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Bangladesh & Sri-Lanka deplore state of preferential trade within SAARC
February 13, 2001
Dhaka--(Bangla2000) – Deploring “unfortunate state” of preferential trading arrangements under SAARC, businesspeople and government leaders of two member-countries of the forum yesterday agreed that they should go for bilateral cooperation to enhance trade.
As Industries Minister Tofail Ahmed suggested bilateral option in view of a slowdown in SAARC affairs, Bangladesh’s top business leader urged businessmen of the regional forum countries to fortify their position as an economic power bloc to sustain global competition.
Managed trade by powerful blocs would swamp developing countries, business leaders were warned in a Bangladesh-Lanka meeting, suggesting bilateral approach first to propel multilateral effort in enriching respective economies.
“We don’t need to forget about multilateral approach…bilateral approach can be a complement to propel multilateral ones,” said Prof GL Peiris, leader of a visiting Sri Lankan delegation.
The Federation of Bangladesh Chambers of Commerce and Industry (FBCCI) hosted the meeting between its members and the Sri Lankan delegation, including 18 young entrepreneurs, in the FBCCI conference room.
Yussuf Abdullah Harun, president of the country’s apex trade body FBCCI, chaired the meeting, also addressed by his vice president Mohammad Ali.
Prof GL Peiris, Lanka’s Minister for Constitutional Affairs and Industrial Development and Deputy Minister for Finance, said bilateral cooperation in trade and economy could propel and enrich the Bangla-Lanka economies, like Lanka-India free trade agreement.
“All the ingredients are in place. Now the need is to take the leadership,” he told the meeting to point out the common values of political institutions in the two countries.
“It’s not difficult to do…there is already a strong foundation to build and consolidate economic development of both the countries,” he said and indicated pulling out own resources to add value through infusing experience and technology of each other.
The Sri Lankan Minister named tourism, apparel and capital market as sectors of cooperation. He said both the countries have much to offer in tourism sector and come closer to enrich the economies.
About cooperation in apparel business, he said his country imported RMG raw materials worth USD1150 million last year, and only 5 per cent of the imports came from the subcontinent. “If we import this raw material from Bangladesh, both the countries will be benefited.”
He also identified stock exchanges for a promising cooperation sector.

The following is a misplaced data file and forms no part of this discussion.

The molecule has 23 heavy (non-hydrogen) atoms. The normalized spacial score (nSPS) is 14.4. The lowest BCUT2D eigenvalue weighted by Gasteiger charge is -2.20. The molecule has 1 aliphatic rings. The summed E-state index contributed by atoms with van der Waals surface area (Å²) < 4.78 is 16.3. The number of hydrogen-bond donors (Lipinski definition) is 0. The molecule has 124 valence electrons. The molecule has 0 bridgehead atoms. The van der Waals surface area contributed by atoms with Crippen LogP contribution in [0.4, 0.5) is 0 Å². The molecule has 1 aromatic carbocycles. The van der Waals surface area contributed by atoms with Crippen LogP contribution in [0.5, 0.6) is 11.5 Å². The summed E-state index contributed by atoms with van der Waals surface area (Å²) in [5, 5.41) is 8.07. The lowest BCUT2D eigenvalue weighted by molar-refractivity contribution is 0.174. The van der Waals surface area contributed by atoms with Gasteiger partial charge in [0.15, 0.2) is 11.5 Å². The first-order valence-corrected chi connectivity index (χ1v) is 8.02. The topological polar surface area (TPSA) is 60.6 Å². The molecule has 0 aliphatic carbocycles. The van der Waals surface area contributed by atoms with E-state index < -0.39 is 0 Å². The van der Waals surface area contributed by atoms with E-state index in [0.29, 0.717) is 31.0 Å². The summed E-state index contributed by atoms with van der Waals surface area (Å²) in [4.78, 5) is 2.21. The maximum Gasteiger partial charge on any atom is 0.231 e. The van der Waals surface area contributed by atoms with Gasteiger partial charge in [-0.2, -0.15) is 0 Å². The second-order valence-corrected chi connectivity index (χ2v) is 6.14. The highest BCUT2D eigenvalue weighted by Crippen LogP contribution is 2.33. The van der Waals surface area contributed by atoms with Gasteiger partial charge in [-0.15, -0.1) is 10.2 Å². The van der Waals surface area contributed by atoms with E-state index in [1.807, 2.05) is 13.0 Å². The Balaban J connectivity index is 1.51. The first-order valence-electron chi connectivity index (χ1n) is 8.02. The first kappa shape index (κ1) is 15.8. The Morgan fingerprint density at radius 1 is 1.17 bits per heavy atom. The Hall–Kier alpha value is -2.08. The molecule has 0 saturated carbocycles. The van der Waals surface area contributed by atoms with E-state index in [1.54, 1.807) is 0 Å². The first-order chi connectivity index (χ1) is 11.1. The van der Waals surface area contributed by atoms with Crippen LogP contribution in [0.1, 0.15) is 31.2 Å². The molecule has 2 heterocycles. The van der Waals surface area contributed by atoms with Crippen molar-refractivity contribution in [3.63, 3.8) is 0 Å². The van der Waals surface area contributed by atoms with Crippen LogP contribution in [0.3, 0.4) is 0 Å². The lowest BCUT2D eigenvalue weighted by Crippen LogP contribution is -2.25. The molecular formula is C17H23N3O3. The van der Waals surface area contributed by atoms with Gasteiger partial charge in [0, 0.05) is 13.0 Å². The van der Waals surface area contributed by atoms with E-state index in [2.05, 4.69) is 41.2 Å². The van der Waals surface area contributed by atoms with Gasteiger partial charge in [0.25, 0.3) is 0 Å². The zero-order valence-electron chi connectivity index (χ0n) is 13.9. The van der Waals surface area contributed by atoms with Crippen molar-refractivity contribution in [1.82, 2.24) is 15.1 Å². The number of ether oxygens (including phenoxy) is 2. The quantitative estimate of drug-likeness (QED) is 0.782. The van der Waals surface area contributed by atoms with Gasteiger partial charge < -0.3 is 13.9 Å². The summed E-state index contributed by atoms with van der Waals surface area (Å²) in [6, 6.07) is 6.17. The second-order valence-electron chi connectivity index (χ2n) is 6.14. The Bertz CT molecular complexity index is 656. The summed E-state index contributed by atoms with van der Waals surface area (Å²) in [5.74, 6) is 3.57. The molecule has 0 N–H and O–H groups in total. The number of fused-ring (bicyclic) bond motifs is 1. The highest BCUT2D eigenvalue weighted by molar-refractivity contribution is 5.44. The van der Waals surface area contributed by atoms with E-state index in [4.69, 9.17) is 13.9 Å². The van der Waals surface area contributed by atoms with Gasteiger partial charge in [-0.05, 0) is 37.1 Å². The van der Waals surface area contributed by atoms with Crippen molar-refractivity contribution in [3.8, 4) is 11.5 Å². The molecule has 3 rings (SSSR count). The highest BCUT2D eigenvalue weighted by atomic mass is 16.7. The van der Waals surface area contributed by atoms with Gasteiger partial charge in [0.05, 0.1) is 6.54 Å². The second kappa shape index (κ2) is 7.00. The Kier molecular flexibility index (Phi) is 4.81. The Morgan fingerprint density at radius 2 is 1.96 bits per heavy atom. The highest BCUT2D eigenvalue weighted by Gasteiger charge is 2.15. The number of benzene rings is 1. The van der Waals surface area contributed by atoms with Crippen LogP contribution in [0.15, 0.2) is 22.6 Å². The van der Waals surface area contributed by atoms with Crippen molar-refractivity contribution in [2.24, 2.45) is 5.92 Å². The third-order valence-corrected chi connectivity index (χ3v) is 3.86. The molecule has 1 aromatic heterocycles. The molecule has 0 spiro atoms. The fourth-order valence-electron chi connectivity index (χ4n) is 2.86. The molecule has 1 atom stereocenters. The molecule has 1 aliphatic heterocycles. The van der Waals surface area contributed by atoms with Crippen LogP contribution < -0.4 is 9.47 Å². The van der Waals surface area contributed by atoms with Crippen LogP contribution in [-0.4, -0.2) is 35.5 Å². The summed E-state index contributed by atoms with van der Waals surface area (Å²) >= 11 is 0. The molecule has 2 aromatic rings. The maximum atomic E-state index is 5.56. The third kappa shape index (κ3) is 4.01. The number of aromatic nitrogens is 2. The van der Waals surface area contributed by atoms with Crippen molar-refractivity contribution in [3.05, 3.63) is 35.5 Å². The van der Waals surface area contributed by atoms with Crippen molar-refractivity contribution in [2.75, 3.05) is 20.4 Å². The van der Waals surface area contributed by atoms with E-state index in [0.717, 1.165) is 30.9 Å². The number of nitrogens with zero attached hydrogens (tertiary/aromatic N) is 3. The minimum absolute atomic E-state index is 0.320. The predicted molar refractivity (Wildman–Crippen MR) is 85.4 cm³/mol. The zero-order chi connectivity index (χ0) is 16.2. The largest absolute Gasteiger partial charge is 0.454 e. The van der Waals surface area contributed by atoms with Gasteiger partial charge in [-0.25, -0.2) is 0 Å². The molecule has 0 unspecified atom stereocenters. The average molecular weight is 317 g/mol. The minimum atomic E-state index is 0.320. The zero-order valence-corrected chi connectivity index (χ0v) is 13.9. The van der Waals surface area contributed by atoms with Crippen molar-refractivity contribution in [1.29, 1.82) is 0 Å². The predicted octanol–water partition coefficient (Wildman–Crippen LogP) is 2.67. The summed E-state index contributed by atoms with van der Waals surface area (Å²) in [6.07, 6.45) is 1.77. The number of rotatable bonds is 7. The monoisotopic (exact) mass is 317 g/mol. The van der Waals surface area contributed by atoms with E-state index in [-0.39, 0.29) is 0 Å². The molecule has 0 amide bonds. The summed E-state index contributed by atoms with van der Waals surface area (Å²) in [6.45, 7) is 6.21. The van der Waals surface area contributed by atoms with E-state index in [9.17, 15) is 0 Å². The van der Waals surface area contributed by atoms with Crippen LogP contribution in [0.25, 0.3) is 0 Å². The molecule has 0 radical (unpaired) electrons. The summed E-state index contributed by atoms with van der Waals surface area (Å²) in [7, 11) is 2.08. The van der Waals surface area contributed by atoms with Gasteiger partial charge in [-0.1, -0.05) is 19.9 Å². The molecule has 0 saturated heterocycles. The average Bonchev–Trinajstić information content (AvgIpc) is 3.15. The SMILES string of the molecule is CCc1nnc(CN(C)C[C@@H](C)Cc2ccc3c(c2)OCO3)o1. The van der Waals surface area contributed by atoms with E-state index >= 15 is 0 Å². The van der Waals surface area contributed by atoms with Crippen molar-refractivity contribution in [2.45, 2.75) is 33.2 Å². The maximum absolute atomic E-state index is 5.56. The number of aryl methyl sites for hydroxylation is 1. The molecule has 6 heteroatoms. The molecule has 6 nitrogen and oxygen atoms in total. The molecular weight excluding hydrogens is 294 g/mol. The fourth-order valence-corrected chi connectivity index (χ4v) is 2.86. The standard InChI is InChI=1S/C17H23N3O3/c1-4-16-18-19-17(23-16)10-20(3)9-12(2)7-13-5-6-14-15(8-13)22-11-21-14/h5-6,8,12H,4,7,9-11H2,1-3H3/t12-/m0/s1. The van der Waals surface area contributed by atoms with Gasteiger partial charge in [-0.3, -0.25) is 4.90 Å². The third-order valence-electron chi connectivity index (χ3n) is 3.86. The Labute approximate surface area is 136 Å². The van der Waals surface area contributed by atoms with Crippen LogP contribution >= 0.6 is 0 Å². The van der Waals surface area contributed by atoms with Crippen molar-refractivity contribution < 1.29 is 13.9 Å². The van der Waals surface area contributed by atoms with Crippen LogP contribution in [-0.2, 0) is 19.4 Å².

Industries Minister Tofail said both Bangladesh and Sri Lanka are members of SAARC under which SAPTA was introduced to support weaker economies and increase trade shares among the members. “Unfortunately, we did not get such benefit.”
He said the concept of ASEAN and other trade and economic cooperation blocs is to compensate each other. “We could not reach that situation…virtually the position remained same.”
Tofail regretted though Bangladesh made a drastic tariff cuts from 350 per cent to 37.5 per cent to liberalise its economy, many countries did not reciprocated. “They, including India, rather imposed non-tariff barriers like countervailing duty,” he told the meeting.
“Bangladesh-Sri Lanka should work together in this regard,” he said and sought Sri Lankan support in the next WTO ministerial talks late this year where LDC leader Bangladesh would demand duty-free market access for LDC products.
The minister highlighted the indicators of economic progress in the country and invited Lanka’s entrepreneurs to invest here for enjoying rewarding incentive packages offered for investors.
Sri Lanka can cooperate with Bangladesh in agro-based industries and RMG backward-linkage industries, he said.
FBCCI president Harun suggested promoting both bilateral and regional economic cooperation as he said greater interaction on both the planes is more intensely felt yesterday due to, more or less, identical economic and trade policies of free market economy being pursued by developed countries.
“We are now beset with an environment where free trade is endangered by managed trade,” he said, “powerful trade blocs like NAFTA, EU, APEC, etc. have emerged marginalizing the developing countries.”
Under this changed global environment, he said, “We should not only attempt at enhancing bilateral cooperation but also promote regional cooperation among the South Asian countries.”
Unless the countries in the SAARC region strengthen cooperation and fortify their position as an economic power bloc, there is every possibility of being swamped by other powerful blocs in world trade and economy.
He said WTO entails a complex rule-based trade regime. Countries who do not have requisite negotiation strength are likely to be at serious disadvantage at all WTO Forums.
Bangladesh and Sri Lanka have been partners in trade for a long time, though the volume of trade does not figure significantly.
The high recorded exports from Bangladesh were worth US$10 million in 1990-91 but it decreased to US $5 million in 1999-2000, whereas Sri Lanka’s highest recorded exports to Bangladesh stood at US $12 million in 1996-97 but declined to US $8 million in 1999-2000.
“We urgently feel the need for diversifying and raising the volume of trade faster for which, we believe, there are ample opportunities,” said the FBCCI president.
He suggested introduction of single-country trade fair in both countries and direct transportation. At present there is no shipping service between Bangladeshi seaports and Colombo.
Businessmen on both sides also inquired about possible areas of cooperation in the one-to-one meet following the formal meeting.